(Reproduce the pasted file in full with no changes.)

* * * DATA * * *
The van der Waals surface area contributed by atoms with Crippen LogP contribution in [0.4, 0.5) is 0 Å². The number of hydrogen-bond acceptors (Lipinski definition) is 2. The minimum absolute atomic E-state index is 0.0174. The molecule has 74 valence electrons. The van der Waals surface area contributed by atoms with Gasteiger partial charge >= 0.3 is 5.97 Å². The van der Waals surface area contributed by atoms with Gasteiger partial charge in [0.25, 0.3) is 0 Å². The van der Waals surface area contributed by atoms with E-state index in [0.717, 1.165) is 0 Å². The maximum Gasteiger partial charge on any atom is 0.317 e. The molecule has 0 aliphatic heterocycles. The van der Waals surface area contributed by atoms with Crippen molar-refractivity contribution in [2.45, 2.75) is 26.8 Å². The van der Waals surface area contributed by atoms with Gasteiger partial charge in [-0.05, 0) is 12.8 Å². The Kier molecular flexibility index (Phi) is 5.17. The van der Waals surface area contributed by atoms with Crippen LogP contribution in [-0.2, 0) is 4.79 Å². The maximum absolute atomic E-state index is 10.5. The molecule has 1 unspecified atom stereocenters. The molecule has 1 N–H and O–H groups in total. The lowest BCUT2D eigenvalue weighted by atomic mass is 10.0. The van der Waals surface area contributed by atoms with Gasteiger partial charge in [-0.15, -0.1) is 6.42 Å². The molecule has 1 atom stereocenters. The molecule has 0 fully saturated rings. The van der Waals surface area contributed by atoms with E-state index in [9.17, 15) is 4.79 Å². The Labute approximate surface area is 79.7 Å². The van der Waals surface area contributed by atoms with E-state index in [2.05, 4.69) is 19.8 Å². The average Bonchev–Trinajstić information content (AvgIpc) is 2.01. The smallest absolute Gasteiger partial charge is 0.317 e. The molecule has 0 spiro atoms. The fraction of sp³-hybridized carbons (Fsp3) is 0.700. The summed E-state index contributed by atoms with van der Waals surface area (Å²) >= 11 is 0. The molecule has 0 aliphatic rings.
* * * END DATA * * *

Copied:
The van der Waals surface area contributed by atoms with Crippen LogP contribution in [0.4, 0.5) is 0 Å². The number of hydrogen-bond acceptors (Lipinski definition) is 2. The minimum absolute atomic E-state index is 0.0174. The molecule has 74 valence electrons. The van der Waals surface area contributed by atoms with Gasteiger partial charge >= 0.3 is 5.97 Å². The van der Waals surface area contributed by atoms with Gasteiger partial charge in [0.25, 0.3) is 0 Å². The van der Waals surface area contributed by atoms with E-state index in [0.717, 1.165) is 0 Å². The maximum Gasteiger partial charge on any atom is 0.317 e. The molecule has 0 aliphatic heterocycles. The van der Waals surface area contributed by atoms with Crippen molar-refractivity contribution in [2.45, 2.75) is 26.8 Å². The van der Waals surface area contributed by atoms with Gasteiger partial charge in [-0.05, 0) is 12.8 Å². The Kier molecular flexibility index (Phi) is 5.17. The van der Waals surface area contributed by atoms with Crippen LogP contribution in [-0.2, 0) is 4.79 Å². The maximum absolute atomic E-state index is 10.5. The molecule has 1 unspecified atom stereocenters. The molecule has 1 N–H and O–H groups in total. The lowest BCUT2D eigenvalue weighted by atomic mass is 10.0. The van der Waals surface area contributed by atoms with Gasteiger partial charge in [-0.15, -0.1) is 6.42 Å². The molecule has 1 atom stereocenters. The molecule has 0 fully saturated rings. The van der Waals surface area contributed by atoms with E-state index in [9.17, 15) is 4.79 Å². The Labute approximate surface area is 79.7 Å². The van der Waals surface area contributed by atoms with E-state index in [2.05, 4.69) is 19.8 Å². The average Bonchev–Trinajstić information content (AvgIpc) is 2.01. The smallest absolute Gasteiger partial charge is 0.317 e. The molecule has 0 spiro atoms. The fraction of sp³-hybridized carbons (Fsp3) is 0.700. The summed E-state index contributed by atoms with van der Waals surface area (Å²) >= 11 is 0. The molecule has 0 aliphatic rings.